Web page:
As an editor, Jones enjoyed multi-film collaborations with several important directors, including Stanley Kramer, Warren Beatty, and Arthur Hiller, but his most fruitful, and eclectic was with Ashby, for whom he edited “The Last Detail,” “Shampoo” (1975), “Bound for Glory,” and was among a consortium of editors on “Lookin’ to Get Out” (1981). Having been tapped by Ashby to contribute to work on the screenplay to “Coming Home,” Jones also produced the shooting script used for the director’s 1979 masterpiece “Being There.”
First and foremost, though, Jones was a gifted editor — praised for his speed and invention by his colleagues.
“He was probably the fastest editor I ever worked with,” picture editor Don Zimmerman, ACE, told CineMontage this week. Zimmerman served as an assistant editor under Jones on “Shampoo” and “Bound for Glory,” but was bumped up to picture editor on the Jones-scripted “Coming Home” and “Being There.” “He was just really brilliant and a great storyteller,” Zimmerman said. “He really had an incredible mind. . . . He instilled in me a whole sense of how to do things.”
Jones’s association with Ashby began on “The Last Detail.” Film scholar Nick Dawson, the author of the acclaimed biography “Being Hal Ashby: Life of a Hollywood Rebel,” said that Ashby was dissatisfied with the initial work done by the original editor on the film. Jones was brought in on short notice, ultimately molding the film into the masterpiece it became.
“Jones was starting from scratch,” Dawson told CineMontage this week. “It was a situation where time was of the essence. The work that he did was so quick and so good.”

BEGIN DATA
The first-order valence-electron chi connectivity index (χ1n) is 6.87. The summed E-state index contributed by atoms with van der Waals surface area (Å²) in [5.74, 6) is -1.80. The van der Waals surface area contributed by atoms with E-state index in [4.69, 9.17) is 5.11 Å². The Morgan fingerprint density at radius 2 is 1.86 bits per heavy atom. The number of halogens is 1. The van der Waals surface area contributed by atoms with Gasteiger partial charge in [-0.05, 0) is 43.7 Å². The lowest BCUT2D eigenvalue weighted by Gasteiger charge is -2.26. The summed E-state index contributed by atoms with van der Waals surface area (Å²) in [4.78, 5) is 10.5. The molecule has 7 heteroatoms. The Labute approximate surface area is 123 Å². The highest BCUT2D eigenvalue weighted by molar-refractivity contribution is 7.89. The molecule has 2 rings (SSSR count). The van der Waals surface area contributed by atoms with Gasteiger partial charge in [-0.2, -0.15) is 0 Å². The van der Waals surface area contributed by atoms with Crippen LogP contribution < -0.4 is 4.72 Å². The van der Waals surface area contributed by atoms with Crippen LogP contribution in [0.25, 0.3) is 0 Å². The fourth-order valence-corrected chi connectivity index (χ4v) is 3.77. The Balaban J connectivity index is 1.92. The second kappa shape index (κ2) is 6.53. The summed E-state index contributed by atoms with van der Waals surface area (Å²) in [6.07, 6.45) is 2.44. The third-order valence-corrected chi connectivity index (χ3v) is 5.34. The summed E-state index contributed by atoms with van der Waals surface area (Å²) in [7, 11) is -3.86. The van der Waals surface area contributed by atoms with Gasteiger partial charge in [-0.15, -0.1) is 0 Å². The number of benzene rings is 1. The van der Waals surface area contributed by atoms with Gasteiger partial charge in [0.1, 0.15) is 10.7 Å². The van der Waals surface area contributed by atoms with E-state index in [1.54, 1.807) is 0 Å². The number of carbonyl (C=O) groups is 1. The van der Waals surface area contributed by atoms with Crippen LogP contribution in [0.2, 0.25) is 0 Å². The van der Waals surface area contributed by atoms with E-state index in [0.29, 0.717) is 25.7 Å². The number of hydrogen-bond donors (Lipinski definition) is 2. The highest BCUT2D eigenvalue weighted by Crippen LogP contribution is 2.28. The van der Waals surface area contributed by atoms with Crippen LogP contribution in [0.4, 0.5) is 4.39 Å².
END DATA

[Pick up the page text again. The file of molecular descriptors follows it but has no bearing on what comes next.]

Ashby, who had won acclaim (and an Oscar) as a picture editor himself, kicked off his directorial career with “The Landlord” (1970) and “Harold and Maude” (1971). Those classic films, edited by William A. Sawyer and Edward Warschilka, featured a flashier, more ostentatious style of editing in keeping with the spirit of the New Hollywood movement, something Jones moved away from. “You see in the films that Jones cut for him a greater simplicity in the editing that allowed the strength of the material to stand out,” Dawson said.
Jones’s sedate, contemplative editorial rhythms also added an extra dimension of melancholy to the sex farce “Shampoo,” starring Warren Beatty as George Roundy, equally sought-after as a hairdresser and Don Juan figure in the lives of a bevy of Los Angeles women in 1968, including Goldie Hawn, Julie Christie, and Lee Grant. “He and Warren hit it off, and he worked with Warren on almost everything,” said Zimmerman, who, with Jones, co-edited Beatty’s “Heaven Can Wait” (1978). Jones then edited the Beatty-produced “Love Affair” (1994) and, with Billy Weber, ACE, co-edited the Beatty-directed “Bulworth” (1998).